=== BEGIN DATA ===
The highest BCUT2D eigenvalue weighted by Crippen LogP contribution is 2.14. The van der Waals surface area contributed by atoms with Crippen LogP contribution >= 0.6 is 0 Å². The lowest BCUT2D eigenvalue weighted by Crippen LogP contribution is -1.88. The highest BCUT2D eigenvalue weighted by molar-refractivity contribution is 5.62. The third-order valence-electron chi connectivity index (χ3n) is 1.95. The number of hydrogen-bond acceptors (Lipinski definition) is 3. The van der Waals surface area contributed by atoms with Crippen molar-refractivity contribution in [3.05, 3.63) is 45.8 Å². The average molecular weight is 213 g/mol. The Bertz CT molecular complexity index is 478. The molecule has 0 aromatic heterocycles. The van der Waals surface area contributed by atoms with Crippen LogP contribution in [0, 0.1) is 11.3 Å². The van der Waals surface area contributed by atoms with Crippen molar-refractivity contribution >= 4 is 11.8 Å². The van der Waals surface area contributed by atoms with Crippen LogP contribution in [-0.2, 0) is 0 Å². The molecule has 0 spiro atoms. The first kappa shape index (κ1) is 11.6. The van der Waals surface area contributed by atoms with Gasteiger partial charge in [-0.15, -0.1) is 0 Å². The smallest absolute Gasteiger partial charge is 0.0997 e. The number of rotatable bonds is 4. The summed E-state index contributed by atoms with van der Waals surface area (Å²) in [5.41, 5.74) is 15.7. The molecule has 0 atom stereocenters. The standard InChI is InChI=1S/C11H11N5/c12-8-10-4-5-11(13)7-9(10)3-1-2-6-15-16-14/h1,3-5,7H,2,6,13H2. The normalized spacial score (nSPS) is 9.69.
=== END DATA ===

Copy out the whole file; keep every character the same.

The highest BCUT2D eigenvalue weighted by Crippen LogP contribution is 2.14. The van der Waals surface area contributed by atoms with Crippen LogP contribution >= 0.6 is 0 Å². The lowest BCUT2D eigenvalue weighted by Crippen LogP contribution is -1.88. The highest BCUT2D eigenvalue weighted by molar-refractivity contribution is 5.62. The third-order valence-electron chi connectivity index (χ3n) is 1.95. The number of hydrogen-bond acceptors (Lipinski definition) is 3. The van der Waals surface area contributed by atoms with Crippen molar-refractivity contribution in [3.05, 3.63) is 45.8 Å². The average molecular weight is 213 g/mol. The Bertz CT molecular complexity index is 478. The molecule has 0 aromatic heterocycles. The van der Waals surface area contributed by atoms with Crippen LogP contribution in [0, 0.1) is 11.3 Å². The van der Waals surface area contributed by atoms with Crippen molar-refractivity contribution >= 4 is 11.8 Å². The van der Waals surface area contributed by atoms with Crippen LogP contribution in [-0.2, 0) is 0 Å². The molecule has 0 spiro atoms. The first kappa shape index (κ1) is 11.6. The van der Waals surface area contributed by atoms with Gasteiger partial charge in [-0.15, -0.1) is 0 Å². The smallest absolute Gasteiger partial charge is 0.0997 e. The number of rotatable bonds is 4. The summed E-state index contributed by atoms with van der Waals surface area (Å²) in [5.41, 5.74) is 15.7. The molecule has 0 atom stereocenters. The standard InChI is InChI=1S/C11H11N5/c12-8-10-4-5-11(13)7-9(10)3-1-2-6-15-16-14/h1,3-5,7H,2,6,13H2. The normalized spacial score (nSPS) is 9.69.